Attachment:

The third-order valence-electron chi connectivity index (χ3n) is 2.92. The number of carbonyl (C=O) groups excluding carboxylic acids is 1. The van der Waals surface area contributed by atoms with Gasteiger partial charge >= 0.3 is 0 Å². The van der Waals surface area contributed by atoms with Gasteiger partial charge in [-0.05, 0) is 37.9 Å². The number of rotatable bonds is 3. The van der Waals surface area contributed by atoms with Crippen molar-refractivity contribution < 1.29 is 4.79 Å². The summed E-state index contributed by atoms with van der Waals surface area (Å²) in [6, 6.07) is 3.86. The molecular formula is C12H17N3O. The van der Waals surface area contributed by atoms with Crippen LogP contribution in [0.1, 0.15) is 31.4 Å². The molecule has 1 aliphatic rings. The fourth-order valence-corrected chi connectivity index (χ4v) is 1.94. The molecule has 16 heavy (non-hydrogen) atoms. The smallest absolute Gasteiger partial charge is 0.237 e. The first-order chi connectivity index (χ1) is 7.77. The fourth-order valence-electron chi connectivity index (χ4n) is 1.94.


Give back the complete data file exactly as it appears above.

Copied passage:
The third-order valence-electron chi connectivity index (χ3n) is 2.92. The number of carbonyl (C=O) groups excluding carboxylic acids is 1. The van der Waals surface area contributed by atoms with Gasteiger partial charge >= 0.3 is 0 Å². The van der Waals surface area contributed by atoms with Gasteiger partial charge in [-0.05, 0) is 37.9 Å². The number of rotatable bonds is 3. The van der Waals surface area contributed by atoms with Crippen molar-refractivity contribution < 1.29 is 4.79 Å². The summed E-state index contributed by atoms with van der Waals surface area (Å²) in [6, 6.07) is 3.86. The molecular formula is C12H17N3O. The van der Waals surface area contributed by atoms with Crippen LogP contribution in [0.1, 0.15) is 31.4 Å². The molecule has 1 aliphatic rings. The fourth-order valence-corrected chi connectivity index (χ4v) is 1.94. The molecule has 16 heavy (non-hydrogen) atoms. The smallest absolute Gasteiger partial charge is 0.237 e. The first-order chi connectivity index (χ1) is 7.77. The fourth-order valence-electron chi connectivity index (χ4n) is 1.94.